Meditation Techniques: St Francis, Stigmata, and Polemic in the Orthodox Church (Part 3)

Analysis of the Various Accounts

This post continues from where two previous ones left off. In the first part, I described the problem, namely, that misinformation and polemic based on a lack of scholarship is polluting Orthodox publications in the United States, and I specifically mentioned the example of a question in the Orthodox Word regarding the stigmatist Padre Pio. In the second post, I presented two much earlier accounts of the Life of St Francis, both of which had official sanction by the Latin Church and the Franciscan Order, in contrast to the late source which the author of the Orthodox Word article used. The earlier accounts were written by Thomas of Celano and St Bonaventure; the other early account, by Julien of Speyer, was not treated. The version referenced by the Orthodox Word author was the Fioretti, or Little Flowers of St Francis. In this post, I hope to explore some issues raised in the differing presentations by Thomas and Bonaventure. Those issues include the varying purposes with which the various hagiographies were written; an exploration on holiness in context;the allied questions of why a seraph? and why stigmata? I also hope to note how Francis became a node uniting several medieval devotions, and allowed the presentation of an alternative masculinity or way of imitating Christ’s life, in counterpoint to the masculinities promoted during the era of knights and Crusaders.


A comparison of the different accounts is really a discussion about how Bonaventure and later sources use the earlier vitae by Thomas of Celano and Julian of Speyer. What changes did they make, or more specifically, what changes in interpretation of the events did they make? Why did they make those changes? What are the implications for or about medieval Italian spirituality, both ecclesial and popular, that such changes point out? Ideally, one might look at the dissemination of various vitae throughout Europe and from that distribution deduce which were most influential in ‘Catholic’ Europe — or which versions were most attractive to copyists.

As noted in the second post, Thomas’ account was requested by the Pope, and acted for a time as the ‘official’ account. Thomas’ version of events came to be superseded by Bonaventure’s work, written both with an eye to tying Francis’ life to a systematic exposition of theology, including contemplative theology, and to wresting away what were considered distortions of Francis’ example among the various factions within the Franciscan order. The Fioretti, on which the author of the Orthodox Word article based his argument, was a popular work, written with a different audience in mind than either Thomas’ or Bonaventure’s accounts. As works written for a lay audience, the stories contained in the Fioretti were by nature more colourful and memorable versions of the official biographical and hagiographical treatments commissioned by the heads of the Franciscan order and the Pope. The goal of popular accounts was to influence the affect of the listener (these works would have been recited to illiterate audiences, rather than read by private readers, in many cases). That is, the work was designed to heighten feelings of devotion and wonder, usually towards the person in question, but occasionally to imitation of those actions. The official works by Thomas and Bonaventure, on the other hand, were written for study and theological elaboration. Bonaventure’s Life of Francis is clearly a theologically contemplative account; the Fioretti much more a ‘best-selling’ and ‘fashionable’ one. Both are literary, in their way; but their audiences differ and the reliability of each as reflective of historical accuracy, to say nothing of a theological position adopted and approved by the Church, differs and must be acknowledged.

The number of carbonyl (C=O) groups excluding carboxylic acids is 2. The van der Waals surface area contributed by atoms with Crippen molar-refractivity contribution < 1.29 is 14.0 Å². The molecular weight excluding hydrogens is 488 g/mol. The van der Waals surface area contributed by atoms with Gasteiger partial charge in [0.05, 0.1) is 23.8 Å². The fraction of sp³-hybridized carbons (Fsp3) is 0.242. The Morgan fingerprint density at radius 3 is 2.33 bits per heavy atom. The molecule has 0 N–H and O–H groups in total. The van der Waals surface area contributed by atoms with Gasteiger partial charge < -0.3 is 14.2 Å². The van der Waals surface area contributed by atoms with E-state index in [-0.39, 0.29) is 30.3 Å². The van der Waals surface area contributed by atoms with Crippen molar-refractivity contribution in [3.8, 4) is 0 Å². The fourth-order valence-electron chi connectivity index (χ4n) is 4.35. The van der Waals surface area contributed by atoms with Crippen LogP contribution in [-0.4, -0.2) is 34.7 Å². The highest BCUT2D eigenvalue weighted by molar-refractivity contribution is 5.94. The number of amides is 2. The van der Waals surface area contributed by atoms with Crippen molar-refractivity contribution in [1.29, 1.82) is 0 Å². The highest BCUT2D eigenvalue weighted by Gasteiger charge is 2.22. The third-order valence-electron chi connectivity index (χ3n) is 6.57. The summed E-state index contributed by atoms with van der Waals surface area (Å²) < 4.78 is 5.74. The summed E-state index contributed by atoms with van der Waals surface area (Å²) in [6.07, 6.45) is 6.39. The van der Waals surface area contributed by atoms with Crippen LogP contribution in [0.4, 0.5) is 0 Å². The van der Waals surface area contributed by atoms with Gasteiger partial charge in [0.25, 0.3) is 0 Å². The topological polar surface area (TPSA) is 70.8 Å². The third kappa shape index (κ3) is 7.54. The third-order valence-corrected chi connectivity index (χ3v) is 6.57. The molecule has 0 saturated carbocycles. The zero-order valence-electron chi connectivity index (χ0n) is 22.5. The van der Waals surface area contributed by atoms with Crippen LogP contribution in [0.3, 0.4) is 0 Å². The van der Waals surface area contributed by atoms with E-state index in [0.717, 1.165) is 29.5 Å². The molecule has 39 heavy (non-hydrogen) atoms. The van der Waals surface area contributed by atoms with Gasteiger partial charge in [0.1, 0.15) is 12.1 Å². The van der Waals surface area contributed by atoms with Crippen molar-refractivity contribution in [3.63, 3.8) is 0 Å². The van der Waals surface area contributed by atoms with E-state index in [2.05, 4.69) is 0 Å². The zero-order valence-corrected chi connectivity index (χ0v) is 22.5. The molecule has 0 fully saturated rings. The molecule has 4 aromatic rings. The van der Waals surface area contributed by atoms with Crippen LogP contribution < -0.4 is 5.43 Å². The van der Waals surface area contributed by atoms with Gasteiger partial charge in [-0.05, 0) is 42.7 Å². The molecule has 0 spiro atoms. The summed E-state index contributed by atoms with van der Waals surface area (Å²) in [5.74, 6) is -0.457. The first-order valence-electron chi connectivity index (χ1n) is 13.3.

While this may seem to raise the question of the relation and disjunctions between ‘official’ hagiography and ‘popular’ religious devotion, with its attendant implication that the ‘people’ may not be entirely orthodox, or in some other cases even entirely Christian, misses the point: Thomas and Bonaventure’s accounts are to be preferred in Orthodox discussions about Francis’ life, the former for the earliness of his account; the second for the theological use to which Francis was put — it is the ‘official’ account acceptable to Latin theologians for the purpose of theological argument. The Fioretti can be called upon for evidence of popular devotion, for examples of how Francis was remembered — or constructed — in popular imagination, or as an example of how the literary tradition was passed and shaped by many different hands. How elite and popular theology intersect in the making of saints is a question that would take all these accounts and examine them in the context of social and liturgical-devotional history. Religion may well yoke together both elite theology and popular spirituality (or popular theology and elite spirituality) and strive to reign them in like a charioteer pulled by two very spirited and often competitive horses; in our case, the yoke was provided by the person of Francis. Some intersections between popular and elite religion may be mentioned below, but the issue as such deserves its own post.